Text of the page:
Chess For Dummies
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Alexander Alekhine was single-minded in his pursuit of the world championship, and his drive eventually, in 1927, overcame José Raúl Capablanca's skill. Alekhine's results were never as dominating as those of the players higher on this list, but he still managed an impressive run.

From 1921 through 1927, he competed in 15 major tournaments and won eight of them. From 1930 to 1934, he won five strong tournaments but let his weakness for drink get the best of him. He lost the title to Max Euwe in 1935, primarily because of his poor physical condition.

Alekhine cleaned up his act and won the return match in 1937 to regain the title, which he kept until his death. However, his last years were sad ones. His play was unrecognizable, and his physical condition continued to deteriorate. Nevertheless, Alekhine belongs among the champions by virtue of his many tournament and match victories.

In one of the great tournaments of his youth (he wasn't yet 20), in Carlsbad, Germany, in 1911, Alekhine flashed the kind of inspired combinational play with which he would continue to shock and disorient his opponents. After 14 moves against the Polish-American master Oscar Chajes, Alekhine is white in the position shown here. (Check out Understanding Chess Notation if you need help with reading the moves.)

The bishop on c4 is under attack from the black pawn.

Alekhine's white bishop on c4 is under attack by Chajes's black pawn on b5, a position that would cause most players to look for a retreat square. But most players aren't Alekine! He knows that black's uncastled king can be vulnerable, especially because much of his army is undeveloped.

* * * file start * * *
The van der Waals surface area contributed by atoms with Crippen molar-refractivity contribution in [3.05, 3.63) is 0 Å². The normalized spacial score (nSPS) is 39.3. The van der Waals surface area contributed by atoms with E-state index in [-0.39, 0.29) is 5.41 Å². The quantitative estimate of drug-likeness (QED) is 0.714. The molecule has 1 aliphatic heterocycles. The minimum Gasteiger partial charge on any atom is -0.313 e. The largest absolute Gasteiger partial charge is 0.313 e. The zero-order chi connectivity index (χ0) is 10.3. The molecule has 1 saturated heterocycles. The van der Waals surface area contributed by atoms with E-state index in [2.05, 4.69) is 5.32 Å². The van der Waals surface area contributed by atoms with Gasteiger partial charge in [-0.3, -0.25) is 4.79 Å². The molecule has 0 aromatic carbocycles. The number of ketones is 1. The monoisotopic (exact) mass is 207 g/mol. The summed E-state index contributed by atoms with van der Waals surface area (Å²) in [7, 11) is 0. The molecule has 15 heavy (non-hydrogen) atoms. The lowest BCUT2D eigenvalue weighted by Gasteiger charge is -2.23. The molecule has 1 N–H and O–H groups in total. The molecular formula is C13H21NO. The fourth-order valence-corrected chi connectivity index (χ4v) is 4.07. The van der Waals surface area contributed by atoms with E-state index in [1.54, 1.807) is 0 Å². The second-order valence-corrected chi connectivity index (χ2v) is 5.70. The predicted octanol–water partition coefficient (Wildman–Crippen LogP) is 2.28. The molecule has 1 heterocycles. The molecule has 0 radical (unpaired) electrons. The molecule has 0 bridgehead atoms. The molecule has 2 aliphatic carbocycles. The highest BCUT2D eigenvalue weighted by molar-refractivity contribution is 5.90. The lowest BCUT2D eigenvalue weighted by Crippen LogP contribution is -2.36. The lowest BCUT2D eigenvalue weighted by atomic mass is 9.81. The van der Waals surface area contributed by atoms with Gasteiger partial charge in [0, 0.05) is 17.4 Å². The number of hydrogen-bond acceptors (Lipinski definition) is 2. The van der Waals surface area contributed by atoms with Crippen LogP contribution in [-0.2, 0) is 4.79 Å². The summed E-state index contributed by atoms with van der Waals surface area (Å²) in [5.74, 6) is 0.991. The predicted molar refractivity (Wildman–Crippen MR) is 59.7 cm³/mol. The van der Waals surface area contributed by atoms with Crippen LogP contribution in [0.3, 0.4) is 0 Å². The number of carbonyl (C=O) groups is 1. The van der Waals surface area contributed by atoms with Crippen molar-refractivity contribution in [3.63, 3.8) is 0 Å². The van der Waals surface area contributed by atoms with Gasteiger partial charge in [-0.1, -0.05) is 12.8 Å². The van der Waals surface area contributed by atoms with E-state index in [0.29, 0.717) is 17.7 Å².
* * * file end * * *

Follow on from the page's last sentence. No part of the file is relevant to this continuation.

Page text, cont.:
15. Bxb5Rxb5

Black must capture, or the game is simply lost. So Chajes grabs the bishop and holds on for the ride.

17. Rb1

White pins black's knight to his queen.

Now black threatens 18… . Qxf1+!, after which he would come out on top.

18. Qd6f6

Black could have tried 18… . Ne7, with the idea of castling to get the king out of the center. But after 19. Rfd1 Nc8 20.Qxb4 Qxb4 21. Rxb4, Alekhine would have been an Exchange up with a remote passed pawn, winning easily. After Chajes's 18… . f6, 19. Qxb4 would not have been a threat because black would simply have played 19… . Qxb4, and after 20. Rxb4 Bxf1, Chajes would have had the better game. That's not what the fierce Alekhine has in mind!

19. Rfc1Qd3

Black is trying to trade queens, which would ease his defensive burden, but Alekhine is not about to oblige him (see the following figure).

20. Rxb4

Should white capture the queen on d3?

White has a better move than capturing black's queen. If white had played 20. Qxd3 and black had responded with … Nxd3, black would have had a tough but defensible game.

20. … g5

21. Rd4Qb5

Black's queen is defending the pawn on d7, but Alekhine has something up his sleeve.

22. a4!

How can white interfere with black's defense of the pawn on d7?

Watch how Alekhine chases the black queen away from its protection of d7.

22. … Qb7

23. Rc7Qb1+

24. Rd1

Black calls it quits. If he had saved his queen, he would have been mated quickly after 25. Qxd7+. 1–0.

About This Article

This article is from the book:

About the book author:

James Eade became a US Chess Federation Chess Master in 1981. International organizations awarded him the master title in 1990 (for correspondence) and in 1993 (for regular tournament play). Today, he writes about and teaches chess.

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